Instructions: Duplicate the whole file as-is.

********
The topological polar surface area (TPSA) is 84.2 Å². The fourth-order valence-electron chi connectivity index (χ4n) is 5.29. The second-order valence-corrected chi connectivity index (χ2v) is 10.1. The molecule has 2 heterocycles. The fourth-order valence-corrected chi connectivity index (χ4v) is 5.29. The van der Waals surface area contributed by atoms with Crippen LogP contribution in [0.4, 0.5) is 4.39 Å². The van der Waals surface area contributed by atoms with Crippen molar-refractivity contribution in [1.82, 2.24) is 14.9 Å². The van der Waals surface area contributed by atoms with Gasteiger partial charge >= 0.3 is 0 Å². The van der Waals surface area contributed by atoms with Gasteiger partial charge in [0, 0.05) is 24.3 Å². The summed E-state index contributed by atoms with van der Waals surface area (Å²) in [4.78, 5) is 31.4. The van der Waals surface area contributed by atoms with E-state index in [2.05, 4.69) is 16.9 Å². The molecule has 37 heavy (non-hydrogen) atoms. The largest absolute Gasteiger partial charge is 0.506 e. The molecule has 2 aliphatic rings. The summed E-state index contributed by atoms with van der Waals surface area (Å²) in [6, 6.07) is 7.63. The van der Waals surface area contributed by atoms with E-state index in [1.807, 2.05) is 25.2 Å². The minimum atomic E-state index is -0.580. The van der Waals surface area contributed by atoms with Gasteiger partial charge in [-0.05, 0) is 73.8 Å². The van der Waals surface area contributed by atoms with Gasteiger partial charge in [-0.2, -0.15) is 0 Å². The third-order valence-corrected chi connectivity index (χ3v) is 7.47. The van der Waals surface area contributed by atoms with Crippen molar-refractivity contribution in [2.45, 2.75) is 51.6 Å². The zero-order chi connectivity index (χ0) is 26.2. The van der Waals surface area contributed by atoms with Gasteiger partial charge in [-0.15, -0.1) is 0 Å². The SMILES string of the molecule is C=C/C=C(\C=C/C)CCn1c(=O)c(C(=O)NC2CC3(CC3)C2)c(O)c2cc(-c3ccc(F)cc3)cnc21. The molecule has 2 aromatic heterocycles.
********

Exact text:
The topological polar surface area (TPSA) is 84.2 Å². The fourth-order valence-electron chi connectivity index (χ4n) is 5.29. The second-order valence-corrected chi connectivity index (χ2v) is 10.1. The molecule has 2 heterocycles. The fourth-order valence-corrected chi connectivity index (χ4v) is 5.29. The van der Waals surface area contributed by atoms with Crippen LogP contribution in [0.4, 0.5) is 4.39 Å². The van der Waals surface area contributed by atoms with Crippen molar-refractivity contribution in [1.82, 2.24) is 14.9 Å². The van der Waals surface area contributed by atoms with Gasteiger partial charge >= 0.3 is 0 Å². The van der Waals surface area contributed by atoms with Gasteiger partial charge in [0, 0.05) is 24.3 Å². The summed E-state index contributed by atoms with van der Waals surface area (Å²) in [4.78, 5) is 31.4. The van der Waals surface area contributed by atoms with E-state index in [2.05, 4.69) is 16.9 Å². The molecule has 37 heavy (non-hydrogen) atoms. The largest absolute Gasteiger partial charge is 0.506 e. The molecule has 2 aliphatic rings. The summed E-state index contributed by atoms with van der Waals surface area (Å²) in [6, 6.07) is 7.63. The van der Waals surface area contributed by atoms with E-state index in [1.807, 2.05) is 25.2 Å². The minimum atomic E-state index is -0.580. The van der Waals surface area contributed by atoms with Gasteiger partial charge in [-0.05, 0) is 73.8 Å². The van der Waals surface area contributed by atoms with Gasteiger partial charge in [-0.2, -0.15) is 0 Å². The third-order valence-corrected chi connectivity index (χ3v) is 7.47. The van der Waals surface area contributed by atoms with Crippen molar-refractivity contribution in [2.45, 2.75) is 51.6 Å². The zero-order chi connectivity index (χ0) is 26.2. The van der Waals surface area contributed by atoms with Gasteiger partial charge in [-0.15, -0.1) is 0 Å². The SMILES string of the molecule is C=C/C=C(\C=C/C)CCn1c(=O)c(C(=O)NC2CC3(CC3)C2)c(O)c2cc(-c3ccc(F)cc3)cnc21. The molecule has 2 aromatic heterocycles.